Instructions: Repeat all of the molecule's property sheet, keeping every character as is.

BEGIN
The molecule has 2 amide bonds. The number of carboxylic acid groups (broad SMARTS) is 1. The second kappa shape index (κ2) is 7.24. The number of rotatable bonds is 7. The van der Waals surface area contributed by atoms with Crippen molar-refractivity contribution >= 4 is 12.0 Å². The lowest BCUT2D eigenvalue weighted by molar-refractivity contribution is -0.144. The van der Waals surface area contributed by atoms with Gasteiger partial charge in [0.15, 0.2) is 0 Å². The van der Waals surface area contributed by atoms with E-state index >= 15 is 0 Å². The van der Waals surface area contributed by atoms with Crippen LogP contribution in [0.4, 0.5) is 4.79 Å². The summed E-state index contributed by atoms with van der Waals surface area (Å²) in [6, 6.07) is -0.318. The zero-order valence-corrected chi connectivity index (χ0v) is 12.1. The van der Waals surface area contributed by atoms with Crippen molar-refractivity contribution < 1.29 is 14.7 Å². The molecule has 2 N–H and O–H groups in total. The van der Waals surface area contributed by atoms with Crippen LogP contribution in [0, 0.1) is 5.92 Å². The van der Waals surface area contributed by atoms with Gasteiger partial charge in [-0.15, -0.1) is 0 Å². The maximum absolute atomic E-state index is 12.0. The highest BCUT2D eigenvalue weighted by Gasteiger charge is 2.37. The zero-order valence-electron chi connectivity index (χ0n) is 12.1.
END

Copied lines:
The molecule has 2 amide bonds. The number of carboxylic acid groups (broad SMARTS) is 1. The second kappa shape index (κ2) is 7.24. The number of rotatable bonds is 7. The van der Waals surface area contributed by atoms with Crippen molar-refractivity contribution >= 4 is 12.0 Å². The lowest BCUT2D eigenvalue weighted by molar-refractivity contribution is -0.144. The van der Waals surface area contributed by atoms with Gasteiger partial charge in [0.15, 0.2) is 0 Å². The van der Waals surface area contributed by atoms with E-state index >= 15 is 0 Å². The van der Waals surface area contributed by atoms with Crippen LogP contribution in [0.4, 0.5) is 4.79 Å². The summed E-state index contributed by atoms with van der Waals surface area (Å²) in [6, 6.07) is -0.318. The zero-order valence-corrected chi connectivity index (χ0v) is 12.1. The van der Waals surface area contributed by atoms with Crippen molar-refractivity contribution < 1.29 is 14.7 Å². The molecule has 2 N–H and O–H groups in total. The van der Waals surface area contributed by atoms with Crippen LogP contribution in [0, 0.1) is 5.92 Å². The van der Waals surface area contributed by atoms with Gasteiger partial charge in [-0.15, -0.1) is 0 Å². The maximum absolute atomic E-state index is 12.0. The highest BCUT2D eigenvalue weighted by Gasteiger charge is 2.37. The zero-order valence-electron chi connectivity index (χ0n) is 12.1.